Teen recovering after coming in contact with dangerous Hogweed plant

Teen recovering after coming in contact with dangerous Hogweed plant
Sap from the Giant Hogweed could cause blindness. (Source: Virginia Invasive Species)
Sap from the Giant Hogweed could cause blindness. (Source: Virginia Invasive Species)

RICHMOND, VA (WWBT) - A Spotsylvania teen is recovering at VCU Medical Center's Evans-Haynes Burn Center after coming into contact with Giant Hogweed.

The dangerous plant has been found in several locations in Virginia and can cause significant burns and permanent blindness if handled improperly.

Alex Childress, 17, said he was working at his summer landscaping job Tuesday when he came in contact with the plant.

"We were working outside a factory and I snipped down a bush and it fell and touched my face," Childress said. "I didn't pay any mind to it because I do it all the time."

Childress said he wasn't aware of the Hogweed plant until he came home that night and talked to his parents.

"I thought I had a bad sunburn," he said. "I got in the shower and my face started peeling. My mom said I had third degree burns on my face and arms."

Childress was taken to Spotsylvania Regional Medical Center, but was then transported to the burn center at VCU in order to get proper treatment for his burns.

"They had me go in the shower for an hour and a half to wash and cleanse my body to get my pH level down," he said. "Then they cleaned everything else."

His coworkers and family did contact state agencies after it was determined he had come in contact with the Hogweed plant.

The plant looks like a flower with a white bloom on top, but it's the clear watery sap containing photosynthesizing agents that makes it so dangerous.

"I did have the sap on me, but if you wash it away quickly it's more like poison ivy," Childress said. "The longer it sits in the sun, the more potent and toxic it gets."

The Spotsylvania High graduate suffered burns on his face and his arm.

He's had to stay in the dark hospital room over the last two days because sunlight and even hospital light irritates those burns.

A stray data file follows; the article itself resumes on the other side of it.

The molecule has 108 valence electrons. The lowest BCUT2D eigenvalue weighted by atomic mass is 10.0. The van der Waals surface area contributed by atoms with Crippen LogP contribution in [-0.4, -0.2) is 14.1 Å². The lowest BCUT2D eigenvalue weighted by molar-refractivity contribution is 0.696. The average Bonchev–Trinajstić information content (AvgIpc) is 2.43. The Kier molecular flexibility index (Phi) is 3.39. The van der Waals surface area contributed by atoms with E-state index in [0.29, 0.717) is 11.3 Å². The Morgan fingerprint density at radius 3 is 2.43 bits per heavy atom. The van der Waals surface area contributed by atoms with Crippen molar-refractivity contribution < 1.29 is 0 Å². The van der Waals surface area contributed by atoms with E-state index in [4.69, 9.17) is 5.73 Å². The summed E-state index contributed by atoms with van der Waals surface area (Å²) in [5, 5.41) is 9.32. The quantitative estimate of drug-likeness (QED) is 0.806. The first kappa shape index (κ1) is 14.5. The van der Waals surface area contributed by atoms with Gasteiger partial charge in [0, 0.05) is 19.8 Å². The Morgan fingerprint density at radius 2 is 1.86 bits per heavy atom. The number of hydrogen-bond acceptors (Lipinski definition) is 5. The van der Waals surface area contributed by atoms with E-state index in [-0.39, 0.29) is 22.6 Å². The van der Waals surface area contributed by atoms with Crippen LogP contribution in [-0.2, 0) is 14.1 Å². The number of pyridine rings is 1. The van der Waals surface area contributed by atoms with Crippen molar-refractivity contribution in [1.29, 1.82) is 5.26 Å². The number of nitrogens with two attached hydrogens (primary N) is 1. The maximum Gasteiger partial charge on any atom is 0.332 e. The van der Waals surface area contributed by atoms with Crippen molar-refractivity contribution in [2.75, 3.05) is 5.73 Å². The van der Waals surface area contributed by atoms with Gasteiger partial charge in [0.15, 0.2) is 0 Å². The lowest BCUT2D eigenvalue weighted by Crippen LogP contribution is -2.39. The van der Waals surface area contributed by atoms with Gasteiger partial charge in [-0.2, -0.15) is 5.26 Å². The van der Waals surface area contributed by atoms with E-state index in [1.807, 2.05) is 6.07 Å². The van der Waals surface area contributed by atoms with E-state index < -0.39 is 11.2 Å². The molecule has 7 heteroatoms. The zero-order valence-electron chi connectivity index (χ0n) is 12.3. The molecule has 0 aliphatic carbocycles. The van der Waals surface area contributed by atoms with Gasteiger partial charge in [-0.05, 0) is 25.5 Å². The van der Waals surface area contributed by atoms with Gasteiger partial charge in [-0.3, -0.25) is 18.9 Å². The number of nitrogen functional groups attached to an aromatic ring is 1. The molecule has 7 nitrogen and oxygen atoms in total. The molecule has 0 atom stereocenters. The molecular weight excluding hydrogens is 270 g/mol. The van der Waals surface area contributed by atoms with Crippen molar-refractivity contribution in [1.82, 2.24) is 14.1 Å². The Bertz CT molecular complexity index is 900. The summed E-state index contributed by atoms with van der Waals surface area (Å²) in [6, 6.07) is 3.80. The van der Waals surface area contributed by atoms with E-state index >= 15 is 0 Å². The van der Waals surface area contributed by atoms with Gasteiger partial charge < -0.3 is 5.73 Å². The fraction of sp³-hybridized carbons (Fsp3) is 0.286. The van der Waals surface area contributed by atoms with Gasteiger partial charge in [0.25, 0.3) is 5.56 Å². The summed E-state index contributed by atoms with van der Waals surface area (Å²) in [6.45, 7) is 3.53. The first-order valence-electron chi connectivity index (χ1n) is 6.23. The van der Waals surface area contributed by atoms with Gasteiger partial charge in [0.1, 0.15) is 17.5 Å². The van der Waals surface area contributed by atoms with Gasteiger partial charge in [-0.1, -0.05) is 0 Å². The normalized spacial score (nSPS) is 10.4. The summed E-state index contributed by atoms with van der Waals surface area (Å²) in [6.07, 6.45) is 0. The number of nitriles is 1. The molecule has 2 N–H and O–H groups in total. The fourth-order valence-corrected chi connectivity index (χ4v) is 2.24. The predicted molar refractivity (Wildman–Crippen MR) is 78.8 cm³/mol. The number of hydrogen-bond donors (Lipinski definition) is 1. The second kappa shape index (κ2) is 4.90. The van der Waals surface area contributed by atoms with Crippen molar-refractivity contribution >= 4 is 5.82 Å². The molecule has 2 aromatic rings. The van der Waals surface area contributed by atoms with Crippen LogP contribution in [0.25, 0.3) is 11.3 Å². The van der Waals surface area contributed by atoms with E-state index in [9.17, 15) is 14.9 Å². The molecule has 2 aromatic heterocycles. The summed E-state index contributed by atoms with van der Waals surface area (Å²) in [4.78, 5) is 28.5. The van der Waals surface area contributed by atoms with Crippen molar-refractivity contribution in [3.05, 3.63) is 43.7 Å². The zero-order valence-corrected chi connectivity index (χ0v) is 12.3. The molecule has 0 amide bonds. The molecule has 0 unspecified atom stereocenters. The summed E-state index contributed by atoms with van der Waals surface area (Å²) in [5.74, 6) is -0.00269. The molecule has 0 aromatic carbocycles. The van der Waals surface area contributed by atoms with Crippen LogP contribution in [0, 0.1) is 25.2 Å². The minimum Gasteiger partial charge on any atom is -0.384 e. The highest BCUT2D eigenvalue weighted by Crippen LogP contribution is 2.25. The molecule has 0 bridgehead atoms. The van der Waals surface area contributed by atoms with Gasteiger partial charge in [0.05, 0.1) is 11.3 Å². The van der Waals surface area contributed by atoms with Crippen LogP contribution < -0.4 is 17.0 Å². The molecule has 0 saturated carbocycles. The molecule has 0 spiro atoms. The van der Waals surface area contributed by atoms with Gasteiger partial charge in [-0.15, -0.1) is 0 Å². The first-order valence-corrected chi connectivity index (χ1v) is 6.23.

"I'm feeling better," he said. "There are certain aspects that are painful like when they clean off dead skin or blisters, that's sore. Standing in the shower and having the water run over an open wound kind of hurts."

As for scarring, Childress said doctors told his family there shouldn't be too much of it, but that wasn't Childress's first concern.

He's worried about not being able to attend Virginia Tech this fall on his ROTC scholarship.

"I know my skin will be sensitive to light for a few months," Childress said. "I'm hoping that scholarship will still be available for me."

Childress's mother said they were discharged from the hospital at 5:45 p.m. Thursday.

"Everyone has been really supportive," Childress said. "A lot of people have been checking on me, sending prayers and everything."

As for his advice about  the plant.

"Don't go anywhere near it," Childress said.

Giant Hogweed is classified as a Tier 1 noxious weed, which means the weed was previously unknown in the Commonwealth. Experts say the sap can cause severe skin and eye irritation, leading to painful blistering and possibly permanent scarring. It has a similar appearance to Queen Anne's lace, but its size sets it apart - it can grow up to 15 feet tall.

If you think you have seen Giant Hogweed, VDACS wants you to take photos of the plant and submit a report here. They want to ultimately eradicate the plant before it becomes established in the state.

VCU Medical Center is the only Level 1 adults, pediatric and burn trauma center in the region and the longest-standing, state-designated trauma center in Virginia.

A spokeswoman for the hospital said Childress is the first patient to be treated at the burn center for an encounter with Giant Hogweed.

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